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Quebec honours interfaith effort to assist Syrian refugees

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Verdun MNA and cabinet minister Isabelle Melançon, centre, presents National Assembly Medals to, from left, Rabbi Levi Itkin, Samuel Gewurz, Mourad Bendjennet and Roger Légaré. JANICE ARNOLD PHOTO

The spirit of goodwill and collaboration among a Catholic church, a mosque and a Chabad centre have been recognized by the Quebec government and held up as an example to all.

Le collectif pour l’unité, an ongoing interfaith project on Montreal’s Nuns’ Island, was presented with the National Assembly Medal by MNA Isabelle Melançon, in a ceremony at the Elgar Community Centre on Dec. 10.

She said the religious groups are sending a powerful message to Quebec, the rest of Canada and to the world.

“There are no different classes of Quebecers, no matter their origin or religion. Only one class,” she said. “Our future is only possible if we learn about our neighbours and connect with each other.”

For almost two years, members of Ste-Marguerite Bourgeoys Church, the Al-Jazira Islamic Centre and Chabad of Nuns’ Island have been working side-by-side to help resettle recently arrived Syrian refugees.

They wish to be a model of what is possible when people set aside their differences to better the lives of others.

READ: A YEAR IN, STRONG BONDS BETWEEN SYRIAN REFUGEES AND THE JEWS SPONSORING THEM

The medals were presented to: Roger Légaré, a church lay leader; Mourad Bendjennet, administrator of the Islamic centre; Rabbi Levi Itkin of Chabad; and Samuel Gewurz, the project’s “architect” and Nuns’ Island’s pre-eminent real estate developer over the past half-century.

He followed in the footsteps of his late father, Juda Gewurz, who bought the island in 1955 from the nuns of Congrégation de Notre-Dame, and has always been conscious – as an observant Jew – of the necessity of maintaining good intercultural relations.

When the Muslim community got established there a few years ago, and Chabad set up shop to reach out to a small, but growing, Jewish population, Gewurz saw an opportunity to foster a three-way partnership.

Since last year, the three religious groups have literally been praying under the same roof, as Chabad joined the church and the mosque as an occupant of a small shopping centre that’s partly owned by Gewurz.

The church is at the front of the L-shaped mall, in a former grocery store. The Chabad centre is next door and Al-Jazira just two doors away.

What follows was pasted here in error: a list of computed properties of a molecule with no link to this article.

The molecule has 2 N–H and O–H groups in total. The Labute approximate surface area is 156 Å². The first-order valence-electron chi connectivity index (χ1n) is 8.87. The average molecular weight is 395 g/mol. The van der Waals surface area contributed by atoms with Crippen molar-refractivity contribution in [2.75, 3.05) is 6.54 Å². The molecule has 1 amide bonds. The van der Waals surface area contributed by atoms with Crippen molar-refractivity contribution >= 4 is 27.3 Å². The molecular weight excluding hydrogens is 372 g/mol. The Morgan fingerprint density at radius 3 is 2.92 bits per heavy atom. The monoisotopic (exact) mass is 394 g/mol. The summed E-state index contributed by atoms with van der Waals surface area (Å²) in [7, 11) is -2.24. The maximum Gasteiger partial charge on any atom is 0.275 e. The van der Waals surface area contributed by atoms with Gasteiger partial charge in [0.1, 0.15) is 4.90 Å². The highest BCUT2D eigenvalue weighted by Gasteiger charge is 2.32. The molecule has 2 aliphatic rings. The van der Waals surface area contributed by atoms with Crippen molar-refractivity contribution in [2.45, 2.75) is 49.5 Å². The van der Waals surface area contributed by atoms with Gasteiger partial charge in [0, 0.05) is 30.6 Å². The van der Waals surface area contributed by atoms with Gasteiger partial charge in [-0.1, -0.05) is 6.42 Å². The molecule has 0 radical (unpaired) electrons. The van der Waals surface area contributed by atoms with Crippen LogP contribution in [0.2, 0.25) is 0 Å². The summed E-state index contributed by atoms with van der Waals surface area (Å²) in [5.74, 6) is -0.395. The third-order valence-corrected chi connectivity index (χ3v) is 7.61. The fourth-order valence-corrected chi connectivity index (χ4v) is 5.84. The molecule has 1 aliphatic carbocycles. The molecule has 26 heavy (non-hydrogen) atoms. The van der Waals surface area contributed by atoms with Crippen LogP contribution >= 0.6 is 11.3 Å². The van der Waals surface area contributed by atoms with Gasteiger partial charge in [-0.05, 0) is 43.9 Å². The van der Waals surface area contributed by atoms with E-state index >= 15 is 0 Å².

The square that separates the mall and the Elgar centre was named Place de l’unité in December 2016 by the borough of Verdun. It is hoped that the designation will reinforce what the collectif is ultimately trying to achieve.

Nuns’ Island in Montreal. OKNIDIUS/FLICKR PHOTO

At the same time, a bell tower on the church, whose construction Gewurz underwrote at Légaré’s request, was inaugurated. Gewurz’s condition was that the four bells it houses be known as “the bells of unity.”

Gewurz said the collectif is proof that the values shared by the three faiths “and all decent human beings” can be put to use for the benefit of the less fortunate. His hope now is for Nuns’ Island to designate an annual day when all its approximately 20,000 residents are encouraged to volunteer for a good cause.

As Rabbi Itkin said, “nothing happens without the right people and the will.… Sam was the visionary, he inspired us and showed us the common denominators among us and how we could be a shining example to others.”

“As with Chanukah,” Rabbi Itkin continued, “when one candle is not enough and another is lit each night, we have to go on and on to get rid of the darkness in the world. We can’t stop now. I hope this is only the beginning of more acts of goodness and kindness.”

Bendjennet thanked his parents for instilling in him the values that have made the project possible. “We have put aside what divides us and overcome all obstacles through mutual respect,” he said. “This is the best heritage I can give my children.”

The collectif has assisted some 500 Syrian refugee families, distributing clothing, furnishings and other necessities from a warehouse on Nuns’ Island.

We have put aside what divides us and overcome all obstacles through mutual respect.
– Mourad Bendjennet

Ayman and Nourah Al-Sabbagh, a Muslim couple who were present at the ceremony, arrived in Montreal in April 2016 with three young children. Today, they have six, Nourah having just given birth to triplets.

The baby clothes and equipment the collectif provided have been invaluable and very much appreciated, Ayman said.

They are also grateful to Prime Minister Justin Trudeau and his wife, and have honoured them by naming two of their infants Justin and Sophie.

Also on hand to congratulate the collectif were Verdun Borough Mayor Jean-François Parenteau and MP Marc Miller.

The ceremony ended with the singing of the classic Quebec song by Raymond Lévesque, Quands les hommes vivront d’amour, a plea for peace among all humanity.